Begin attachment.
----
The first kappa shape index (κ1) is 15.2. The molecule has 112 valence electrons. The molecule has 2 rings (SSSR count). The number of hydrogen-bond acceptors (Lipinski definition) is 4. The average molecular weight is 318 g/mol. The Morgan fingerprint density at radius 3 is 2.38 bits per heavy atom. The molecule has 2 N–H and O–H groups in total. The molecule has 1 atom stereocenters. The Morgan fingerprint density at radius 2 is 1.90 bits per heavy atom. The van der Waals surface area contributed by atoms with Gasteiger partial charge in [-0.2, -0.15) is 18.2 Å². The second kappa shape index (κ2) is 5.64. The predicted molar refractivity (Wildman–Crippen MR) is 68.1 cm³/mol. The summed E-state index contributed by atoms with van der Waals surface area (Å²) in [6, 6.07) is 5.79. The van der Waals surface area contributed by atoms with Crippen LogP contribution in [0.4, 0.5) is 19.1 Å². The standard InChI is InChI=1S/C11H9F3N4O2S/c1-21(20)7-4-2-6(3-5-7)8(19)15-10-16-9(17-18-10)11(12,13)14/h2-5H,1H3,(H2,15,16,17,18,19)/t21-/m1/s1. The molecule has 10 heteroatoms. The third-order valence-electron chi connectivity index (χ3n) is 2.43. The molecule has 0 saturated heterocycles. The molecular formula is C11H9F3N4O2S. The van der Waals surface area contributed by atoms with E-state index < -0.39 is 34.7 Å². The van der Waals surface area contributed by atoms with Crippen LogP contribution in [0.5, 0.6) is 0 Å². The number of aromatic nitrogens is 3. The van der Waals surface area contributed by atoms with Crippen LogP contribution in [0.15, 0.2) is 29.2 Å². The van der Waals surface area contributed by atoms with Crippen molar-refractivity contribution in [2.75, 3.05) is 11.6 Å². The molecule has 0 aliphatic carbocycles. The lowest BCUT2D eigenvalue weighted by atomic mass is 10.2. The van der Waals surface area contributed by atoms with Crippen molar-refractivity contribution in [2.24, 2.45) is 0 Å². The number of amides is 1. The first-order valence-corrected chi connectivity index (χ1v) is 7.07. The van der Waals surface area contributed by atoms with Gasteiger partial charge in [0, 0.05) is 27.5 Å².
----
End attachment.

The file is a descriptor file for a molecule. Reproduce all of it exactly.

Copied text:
The first kappa shape index (κ1) is 15.2. The molecule has 112 valence electrons. The molecule has 2 rings (SSSR count). The number of hydrogen-bond acceptors (Lipinski definition) is 4. The average molecular weight is 318 g/mol. The Morgan fingerprint density at radius 3 is 2.38 bits per heavy atom. The molecule has 2 N–H and O–H groups in total. The molecule has 1 atom stereocenters. The Morgan fingerprint density at radius 2 is 1.90 bits per heavy atom. The van der Waals surface area contributed by atoms with Gasteiger partial charge in [-0.2, -0.15) is 18.2 Å². The second kappa shape index (κ2) is 5.64. The predicted molar refractivity (Wildman–Crippen MR) is 68.1 cm³/mol. The summed E-state index contributed by atoms with van der Waals surface area (Å²) in [6, 6.07) is 5.79. The van der Waals surface area contributed by atoms with Crippen LogP contribution in [0.4, 0.5) is 19.1 Å². The standard InChI is InChI=1S/C11H9F3N4O2S/c1-21(20)7-4-2-6(3-5-7)8(19)15-10-16-9(17-18-10)11(12,13)14/h2-5H,1H3,(H2,15,16,17,18,19)/t21-/m1/s1. The molecule has 10 heteroatoms. The third-order valence-electron chi connectivity index (χ3n) is 2.43. The molecule has 0 saturated heterocycles. The molecular formula is C11H9F3N4O2S. The van der Waals surface area contributed by atoms with E-state index < -0.39 is 34.7 Å². The van der Waals surface area contributed by atoms with Crippen LogP contribution in [0.5, 0.6) is 0 Å². The number of aromatic nitrogens is 3. The van der Waals surface area contributed by atoms with Crippen LogP contribution in [0.15, 0.2) is 29.2 Å². The van der Waals surface area contributed by atoms with Crippen molar-refractivity contribution in [2.75, 3.05) is 11.6 Å². The molecule has 0 aliphatic carbocycles. The lowest BCUT2D eigenvalue weighted by atomic mass is 10.2. The van der Waals surface area contributed by atoms with Crippen molar-refractivity contribution in [2.24, 2.45) is 0 Å². The number of amides is 1. The first-order valence-corrected chi connectivity index (χ1v) is 7.07. The van der Waals surface area contributed by atoms with Gasteiger partial charge in [0, 0.05) is 27.5 Å².